Monday, 13 October 2008


Being a self-confessed, and shameless, 'Scorsese fan boy', I have, several times now, had to endure a conversation which goes along the following lines:

Me: Yeah, I'm actually a big Scorsese fan.
So-Called Big Scorsese Fan: Oh yeah, me too! He's actually my favourite filmmaker!
Me: Oh, cool. (Beat). What did you think of The Last Temptation of Christ?
SCBSF: Oh, I didn't see that one.
Me: Oh, okay. Did you like The Age of Innocence though?
SCBSF: Yeah right, like I saw that one!
Me: Kundun?
SCBSF: Kun-what?
Me: New York, New York?
SCBSF: Come on…
Me: Gangs of New York?
SCBSF: Didn’t see it. Heard it was rubbish.

By this point I've normally given up, but if I'm in an argumentative mood, I'll carry on the conversation, and it'll play out something like this:

Me: You do know that The Last Temptation of Christ and Gangs of New York were both long-cherished projects of his, right?
SCBSF: So what. I saw GoodFellas and Taxi Driver.
Me (despairing): You know, all the films I've mentioned are amongst his best work...
SCBSF: Piss off. Everyone knows his best films are GoodFellas and Taxi Driver.

And this is the point at which I sigh, hang my head in (their) shame, and walk away...

The problem with these 'So-Called Big Scorsese Fans' is by no means with the works that they like. Scorsese is a great filmmaker who makes great films, and, to date, he's only made one film which has left me cold. As a body of work, his oeuvre is immense, full to the brim with towering achievements and full of staggering variety. And in this lies my point. A study (hell, not even a study: a quick glance) at his body of work as a whole shows a depth and breadth all too often overlooked. To be absolutely clear about this, I am by no means wishing to belittle or insult the achievements of the more popular works; my point is simply that there's a lot more to Scorsese than gangsters and guns. And this is what gets missed by people, even by his so-called 'fans'. Furthermore, Scorsese is, was, and probably always will be first and foremost a spiritual filmmaker.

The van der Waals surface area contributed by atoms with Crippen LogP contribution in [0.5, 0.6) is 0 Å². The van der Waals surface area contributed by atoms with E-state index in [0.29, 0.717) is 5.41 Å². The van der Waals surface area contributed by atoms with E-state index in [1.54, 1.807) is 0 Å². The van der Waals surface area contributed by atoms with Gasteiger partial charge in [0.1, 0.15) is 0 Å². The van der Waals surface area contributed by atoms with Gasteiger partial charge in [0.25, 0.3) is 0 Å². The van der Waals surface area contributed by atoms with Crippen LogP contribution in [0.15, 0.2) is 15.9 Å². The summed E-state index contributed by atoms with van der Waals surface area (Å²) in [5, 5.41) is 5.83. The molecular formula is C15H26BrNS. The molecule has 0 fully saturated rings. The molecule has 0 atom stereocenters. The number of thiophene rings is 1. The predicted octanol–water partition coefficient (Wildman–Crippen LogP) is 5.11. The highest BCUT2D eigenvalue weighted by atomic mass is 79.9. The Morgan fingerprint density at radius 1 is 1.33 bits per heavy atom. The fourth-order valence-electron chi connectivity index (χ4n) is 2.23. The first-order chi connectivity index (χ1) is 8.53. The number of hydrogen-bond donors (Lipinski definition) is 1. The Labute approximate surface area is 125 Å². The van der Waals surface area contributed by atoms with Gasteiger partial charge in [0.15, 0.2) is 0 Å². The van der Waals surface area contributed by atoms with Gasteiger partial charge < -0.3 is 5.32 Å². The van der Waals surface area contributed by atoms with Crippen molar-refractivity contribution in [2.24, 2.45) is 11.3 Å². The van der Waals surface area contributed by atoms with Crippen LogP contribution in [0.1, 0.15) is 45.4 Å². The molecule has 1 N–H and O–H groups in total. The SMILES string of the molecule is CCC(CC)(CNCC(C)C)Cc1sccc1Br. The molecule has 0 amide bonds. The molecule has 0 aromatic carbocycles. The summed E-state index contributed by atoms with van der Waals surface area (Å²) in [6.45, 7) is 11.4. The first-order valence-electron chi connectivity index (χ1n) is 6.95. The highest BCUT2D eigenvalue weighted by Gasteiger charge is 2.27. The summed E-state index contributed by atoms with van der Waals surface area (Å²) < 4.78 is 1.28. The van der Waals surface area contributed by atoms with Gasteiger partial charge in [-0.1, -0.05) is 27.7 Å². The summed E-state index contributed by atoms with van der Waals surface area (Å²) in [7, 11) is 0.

Sidestepping the fact that, as a child, Scorsese considered entering the priesthood, to concentrate on the films themselves, Scorsese's religious vein can be detected right from his very first feature, most commonly known as Who's That Knocking at My Door? (which actually shows exactly how fully-formed Scorsese's themes and style were right from the off). The film itself is tied up through and through with Catholic guilt, and already shows the outside world clashing with faith (and, what's more, through the use of candles!): in one scene, the Girl lights some candles for dinner, only for J.R. (a young Harvey Keitel) to inform her that these are 'holy' candles and to be used only for religious purposes.

Scorsese's next film was Boxcar Bertha, one of his lesser works and often acknowledged as one of the least personal of his films. But even here there is a use of religious iconography, notably in Bill's crucifixion (which, of course, foreshadows nothing so much as The Last Temptation itself).

Boxcar was followed by Mean Streets, which I suspect is the earliest of his features to be seen by the SCBSFs, and, in my opinion, one of the keys to an understanding of Scorsese as primarily a spiritual filmmaker. I say this because not only do the opening words of the film provide us with the framework through which to understand the film, but also with the framework through which to understand Scorsese's entire oeuvre:

You don't make up for your sins in church – you do it in the streets.